3 Ways 'Dumb and Dumber To' Proves Nostalgia Is Dead
Dumb and Dumber To opened on Friday, marking the 20th anniversary of the first movie, which came out at a time when many of my Internet comedy peers and I were in middle school. The original Dumb and Dumber was an important film for a lot of us, because it taught us that even the most basic concept (two dumb guys on a road trip) can be perfectly executed with the right cast and team of writers.
It's also one of those things that was a product of its time -- we've been fine with just the one Dumb and Dumber movie for the past two decades, and the Farrelly brothers haven't done much in the intervening years to prove that we should be excited for them to revisit their masterpiece. Nobody saw Hall Pass and thought, "Wow, they should really get going on a There's Something About Mary sequel while they've still got the magic."
"Actually, nobody saw Hall Pass period."
This past weekend's lucrative release of Dumb and Dumber: Orphaned Old Men Careen Recklessly Through Their Twilight Years Into Hollow Oblivion also coincides with a phenomenon I've been noticing lately that I'm going to call the Death of Nostalgia, because it's late and I've never been good at titling things. Nostalgia has been big business for the past decade and a half (the biggest franchises in the world right now are comics and toys we all played with growing up), but it seems like we've reached a tipping point where we've mined all we can from the '80s and '90s. Now we have this bizarre relationship with nostalgia, where we recognize that we should be excited about some new sequel or reboot, but can't for the life of us come up with a single good reason why.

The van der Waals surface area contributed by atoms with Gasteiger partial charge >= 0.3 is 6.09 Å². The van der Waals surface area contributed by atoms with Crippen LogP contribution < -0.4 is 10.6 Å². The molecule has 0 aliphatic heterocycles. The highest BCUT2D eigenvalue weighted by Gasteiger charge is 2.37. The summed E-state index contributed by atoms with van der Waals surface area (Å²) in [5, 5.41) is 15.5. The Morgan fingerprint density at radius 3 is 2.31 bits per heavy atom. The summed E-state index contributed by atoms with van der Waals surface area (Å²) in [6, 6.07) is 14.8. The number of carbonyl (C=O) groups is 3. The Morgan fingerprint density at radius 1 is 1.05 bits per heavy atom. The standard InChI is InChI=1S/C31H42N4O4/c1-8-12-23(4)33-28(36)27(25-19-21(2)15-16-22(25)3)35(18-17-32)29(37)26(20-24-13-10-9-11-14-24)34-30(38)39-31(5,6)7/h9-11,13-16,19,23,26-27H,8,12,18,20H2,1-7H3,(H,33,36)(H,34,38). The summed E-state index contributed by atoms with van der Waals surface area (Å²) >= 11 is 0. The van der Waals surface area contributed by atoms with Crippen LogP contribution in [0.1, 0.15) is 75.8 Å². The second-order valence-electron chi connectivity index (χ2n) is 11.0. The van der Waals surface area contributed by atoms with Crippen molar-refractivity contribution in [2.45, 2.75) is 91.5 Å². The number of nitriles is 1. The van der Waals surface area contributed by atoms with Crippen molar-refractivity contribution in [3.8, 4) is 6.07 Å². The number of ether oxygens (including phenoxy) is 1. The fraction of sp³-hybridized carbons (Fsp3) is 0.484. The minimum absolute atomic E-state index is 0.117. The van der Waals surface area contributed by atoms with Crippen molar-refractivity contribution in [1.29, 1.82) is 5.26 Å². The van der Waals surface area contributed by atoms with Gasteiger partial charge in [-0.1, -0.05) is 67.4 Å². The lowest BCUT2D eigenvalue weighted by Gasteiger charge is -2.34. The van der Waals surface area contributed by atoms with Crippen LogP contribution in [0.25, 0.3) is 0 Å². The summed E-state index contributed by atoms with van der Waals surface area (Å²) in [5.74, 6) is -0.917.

"Wow, a Baywatch reboot starring The Rock? That deserves to be the biggest story of the week ... we guess."
To wit, all of the Transformers movies have generally terrible user reviews that stand in direct contradiction to their astronomical box-office grosses -- we hate these movies, yet we cannot stop ourselves from going to see them. Same deal with the recent Ninja Turtles reboot -- atrocious user reviews coupled with sterling box-office receipts. Michael Bay must be some kind of warlock.
His philosopher's stone turns solid turds into solid gold.
"But how can nostalgia be dead when it's clearly a huge industry?" you might be asking. Well, allow me to force-feed you this bitter pill in three steps.
We're Not Creating Any New Nostalgia
We don't have the chance to be nostalgic about most things anymore, because the sequels either come out immediately (we're on the seventh Fast and Furious movie, and the first one came out before Sam Raimi's Spider-Man) or the movies are rebooted within five years (like Spider-Man and Batman). We're getting a new Ring movie (the first one came out less than 10 years ago) and a new Cabin Fever (ditto); we've had two Superman reboots in the past decade; and we're on course to experience the same number of Batman, Green Lantern, and Fantastic Four reboots.
We're getting a Lego Batman movie before the next reboot's even done, and we're told it will be awesome.
If you think it's weird that most of my examples are superhero movies, you shouldn't -- what has a more direct line to our nostalgia bone than comic books, cartoons, and action figures that we enjoyed when we were younger? There's a reason those franchises are the ones that keep getting tossed into the recycling bin, and it's because they all remind us of what it was like when we were kids.